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Anglo Traction

A Mystery Roaring Twenties Refurb.......hopefully!

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2nd Shaft was/is a headache. Lots of problems and have had to do the best I can. The boss that the 52t Sprocket is riveted to is fixed to the shaft by a pin.

This was sheared in 2 places, so I had to remove the old pieces and make a new one.

Strangely, it was nearer to 6mm than 1/4, so I reamed it to 6mm and made a new pin from silver steel and partly hardened.

Bearings were a mess inside as with the other ones-

 

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This one has a cracked inner race, maybe even from when it was first fitted? -

 

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Took an age to clean and flush these out until clean, but when  packed with LM grease, they ran quite smoothly considering and they will have to do.

Rpm for this shaft is about 750 max. Had quite a wobble in the sprocket, so I tried to straighten it out and got it down to about 1mm  deflection.

Clamped it to a 1 inch thick steel plate and used gentle leverage-

 

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 Finished shaft with just a bit of painting to do-

 

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Final job on the Villiers Clutch was to replace the worn felt seal shown in 6th image bottom left in post #16. Thought I'd have trouble, but got the old one out.

Found an identical sized vintage seal in my spares bits, but was too thick, so I had to slice it. Shown fitted with the old one and cut off remnant-

 

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The seal protects the outer cup ball race, which after cleaning and greasing, runs real smoothly :) .

So clutch is ready for assembly now, when I've sorted the cable and routing.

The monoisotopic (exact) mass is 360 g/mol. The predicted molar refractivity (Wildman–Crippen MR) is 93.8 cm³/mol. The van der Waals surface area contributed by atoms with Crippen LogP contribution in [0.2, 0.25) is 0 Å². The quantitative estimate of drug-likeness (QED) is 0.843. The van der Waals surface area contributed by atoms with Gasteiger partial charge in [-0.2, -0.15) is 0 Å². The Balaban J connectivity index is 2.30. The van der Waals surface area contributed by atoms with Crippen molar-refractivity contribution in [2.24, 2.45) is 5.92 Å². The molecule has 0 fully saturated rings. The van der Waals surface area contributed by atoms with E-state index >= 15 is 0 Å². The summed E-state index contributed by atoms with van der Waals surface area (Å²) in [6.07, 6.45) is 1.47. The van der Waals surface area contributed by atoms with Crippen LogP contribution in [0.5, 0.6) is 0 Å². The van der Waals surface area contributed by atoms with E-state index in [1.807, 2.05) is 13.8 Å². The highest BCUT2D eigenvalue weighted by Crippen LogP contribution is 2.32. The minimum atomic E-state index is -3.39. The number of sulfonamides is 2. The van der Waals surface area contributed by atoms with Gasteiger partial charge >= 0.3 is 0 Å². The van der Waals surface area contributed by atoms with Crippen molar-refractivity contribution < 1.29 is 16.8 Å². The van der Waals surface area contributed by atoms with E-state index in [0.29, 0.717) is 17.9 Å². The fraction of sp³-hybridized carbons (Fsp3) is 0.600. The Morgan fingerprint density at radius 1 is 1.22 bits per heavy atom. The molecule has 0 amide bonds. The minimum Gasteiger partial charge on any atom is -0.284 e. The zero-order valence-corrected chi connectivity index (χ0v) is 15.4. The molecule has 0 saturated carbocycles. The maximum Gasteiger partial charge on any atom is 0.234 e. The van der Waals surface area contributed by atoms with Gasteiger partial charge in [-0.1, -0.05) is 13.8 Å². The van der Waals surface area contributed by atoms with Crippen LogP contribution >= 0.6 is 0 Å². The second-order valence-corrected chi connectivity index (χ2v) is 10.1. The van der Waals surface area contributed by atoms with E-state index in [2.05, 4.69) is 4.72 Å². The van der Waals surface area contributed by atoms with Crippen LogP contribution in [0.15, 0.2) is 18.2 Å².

The Exhaust silencer/muffler was next. Surprisingly, I managed to undo the remnants of the nut that holds the end plates on and dismantled it-

 

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Wanted to to check it over before putting it near any media blasting. Shame one end cap is captive, as I wanted to remove it.

This end cap was nickel plated originally and suffered more from the elements than the other.

After an initial clean up, loads of little perforations appeared in the neck between the flange and cannister, but the welded areas are strong.

 

I reckoned I could repair this with a new plate wrapped around the neck and weld around the strong points.

I've cut and fitted the plate clamped tight with a Jubilee Clip initially for tacking it down. further joint cleaning to do first.

Got to practice with thin plate, as I'm not skilled in general arc/stick welding practices -

 

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The cannister part is still sound with no holes or thin areas. It's a rolled sheet and riveted with a seam plate inside.

In addition to sealing the inside, I'm also going to run a seam along the end joint to avoid it blowing.... can be seen to the right of this image-

 

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After this, it will be time for frame cleaning and repairs, before I can fit the engine and see if it will start/run..................tbc 

 

 

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6 hours ago, Stormin said:

Come on Richard hurry up. I'm itching to see what it is. Mower at a guess.